So, even assuming a zero friction mechanism, the actual "work" (f=ma) done by the magnets remains zero - nothing has occurred, there are no changes, the mechanism eventually runs down for a number of reasons - some simple and some quite complicated. You aren't the first to be led down this garden path, nor are you likely to be the last, but it can be a little bit exciting. Especially when someone claims to have done the experiment successfully - like Steorn or even John Worrell Keeley back in the late 1800s! You might even want to look up the "Cycclone" (yep, that's the spelling) magnetic engine that is claimed to work just as you've described. The guy made over a million $AUD from investors before he landed in jail for fraud.

However, you personally need to take your thought experiment to the physical experiment level, regardless of your busy-ness. First, you'll learn at first hand that it doesn't work and, second, you'll eventually figure out why without the necessity of a degree in physics.

In the meantime, enjoy the permanent magnet experiments! They're fun to do, expecially if you're a model builder, and they generally lead to other equally fascinating experiments - like Stirling engines and other external heat engines that actually do work.
Very Happy
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Thu Oct 18, 2007 2:37 pm PostPost subject:
overconfident
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WaBoy,

I can't seem to find any documentation that describes the magnetic configuration used by the Cycclone motor. Do you have any references? If they are in fact using a configuration like I visualized, then I would be very interested.

Regarding the document you refer to at the Museum of Unworkable Devices, it is nothing like my concept. The closest thing I have seen there is the flip motor, http://www.lhup.edu/~dsimanek/museum/flipmag.htm and there are significant differences.

Thank you for your input.
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Wed Oct 24, 2007 1:07 am PostPost subject:
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OC,

If you recall it was mentioned that there was more than one plane being used in the Orbo. What I am saying is even if you build this and it fails, it means you might need to build another on the same axle. To be more clear, two of your devices one in front of the other, (maybe slightly different configurations), driving the same axle. Idea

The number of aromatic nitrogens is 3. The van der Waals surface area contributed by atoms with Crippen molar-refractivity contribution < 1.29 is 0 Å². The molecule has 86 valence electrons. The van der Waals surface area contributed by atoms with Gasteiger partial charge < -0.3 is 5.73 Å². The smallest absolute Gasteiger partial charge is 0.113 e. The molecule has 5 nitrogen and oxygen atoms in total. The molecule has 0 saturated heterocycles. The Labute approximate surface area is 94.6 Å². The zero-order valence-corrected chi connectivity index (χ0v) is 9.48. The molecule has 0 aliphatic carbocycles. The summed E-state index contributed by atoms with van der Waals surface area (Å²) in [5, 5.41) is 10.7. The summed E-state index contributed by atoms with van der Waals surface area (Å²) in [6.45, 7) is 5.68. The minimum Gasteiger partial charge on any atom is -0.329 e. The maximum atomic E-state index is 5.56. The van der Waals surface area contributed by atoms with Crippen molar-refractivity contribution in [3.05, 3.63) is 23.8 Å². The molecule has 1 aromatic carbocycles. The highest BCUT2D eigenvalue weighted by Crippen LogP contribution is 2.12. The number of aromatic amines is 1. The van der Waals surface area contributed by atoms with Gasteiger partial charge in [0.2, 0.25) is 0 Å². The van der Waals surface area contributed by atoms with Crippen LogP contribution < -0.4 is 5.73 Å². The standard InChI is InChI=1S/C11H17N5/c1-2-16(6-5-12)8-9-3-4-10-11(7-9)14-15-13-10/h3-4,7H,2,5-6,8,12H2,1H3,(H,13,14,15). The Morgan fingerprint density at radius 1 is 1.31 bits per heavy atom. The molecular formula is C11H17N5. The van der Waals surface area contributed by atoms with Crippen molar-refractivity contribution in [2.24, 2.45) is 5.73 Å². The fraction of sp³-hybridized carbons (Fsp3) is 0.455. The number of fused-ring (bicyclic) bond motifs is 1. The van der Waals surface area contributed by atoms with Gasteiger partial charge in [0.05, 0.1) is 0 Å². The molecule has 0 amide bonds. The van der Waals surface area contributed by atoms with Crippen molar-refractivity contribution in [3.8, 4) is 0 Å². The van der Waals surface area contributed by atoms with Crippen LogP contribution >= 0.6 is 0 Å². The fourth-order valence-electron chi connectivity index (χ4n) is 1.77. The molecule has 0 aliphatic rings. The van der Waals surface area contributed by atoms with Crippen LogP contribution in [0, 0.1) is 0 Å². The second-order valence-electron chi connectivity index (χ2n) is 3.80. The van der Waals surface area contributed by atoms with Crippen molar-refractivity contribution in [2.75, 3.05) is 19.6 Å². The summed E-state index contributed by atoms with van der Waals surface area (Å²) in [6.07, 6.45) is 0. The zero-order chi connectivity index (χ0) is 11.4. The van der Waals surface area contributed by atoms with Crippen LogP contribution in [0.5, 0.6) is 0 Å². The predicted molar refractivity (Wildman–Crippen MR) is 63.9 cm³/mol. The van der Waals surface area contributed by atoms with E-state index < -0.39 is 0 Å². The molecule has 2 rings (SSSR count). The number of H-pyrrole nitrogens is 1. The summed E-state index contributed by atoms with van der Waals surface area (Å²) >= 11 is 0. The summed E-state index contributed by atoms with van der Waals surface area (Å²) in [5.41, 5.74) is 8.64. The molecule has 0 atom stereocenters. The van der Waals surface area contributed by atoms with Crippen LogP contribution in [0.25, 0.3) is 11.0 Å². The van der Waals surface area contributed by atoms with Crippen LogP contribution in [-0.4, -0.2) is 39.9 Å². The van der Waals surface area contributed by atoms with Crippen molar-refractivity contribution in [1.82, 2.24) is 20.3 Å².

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Wed Oct 24, 2007 2:37 pm PostPost subject:
overconfident
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g4macdad,
Actually, I first visualized this working in 2 separate planes, 1 for rotor rotation relative to the stator and a separate plane for rotating the individual magnets with respect to each other. Then, later I realized I could simplify things a bit by using diametrically magnetized disc magnets and let them rotate in the same plane as disc rotation.

There are actually several different axes for rotation in this device, with varying magnetic field interaction. I don't think I need to mount several of them on a shaft, although adding more would probably be a good way to scale up for greater power output.
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Wed Oct 24, 2007 9:53 pm PostPost subject:
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overconfident wrote:
g4macdad,
Actually, I first visualized this working in 2 separate planes, 1 for rotor rotation relative to the stator and a separate plane for rotating the individual magnets with respect to each other. Then, later I realized I could simplify things a bit by using diametrically magnetized disc magnets and let them rotate in the same plane as disc rotation.

There are actually several different axes for rotation in this device, with varying magnetic field interaction. I don't think I need to mount several of them on a shaft, although adding more would probably be a good way to scale up for greater power output.


Well, I know there are concerns about "sticky spots" and I was thinking another slightly different configuration on a parallel plane could assist in overcoming these(sticky spots). I hope your experiment is successful without my input anyway. Wink
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Fri Oct 26, 2007 4:13 am PostPost subject:
overconfident
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g4macdad,

Thanks for your thoughts and your encouragement. I'm not ruling out other ideas, I just want to build my vision first and see what it does. If it doesn't work out, I may try a few other variations before I give up. I'll keep your ideas in mind.

Thanks.
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Fri Jan 11, 2008 3:14 pm PostPost subject:
overconfident
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At one time I thought there might actually be real development and synergy here. I started copying my ideas and information here in the hope that would eventually happen. I eventually quit due to the apparent lack of interest.

I'm outta here. Have fun!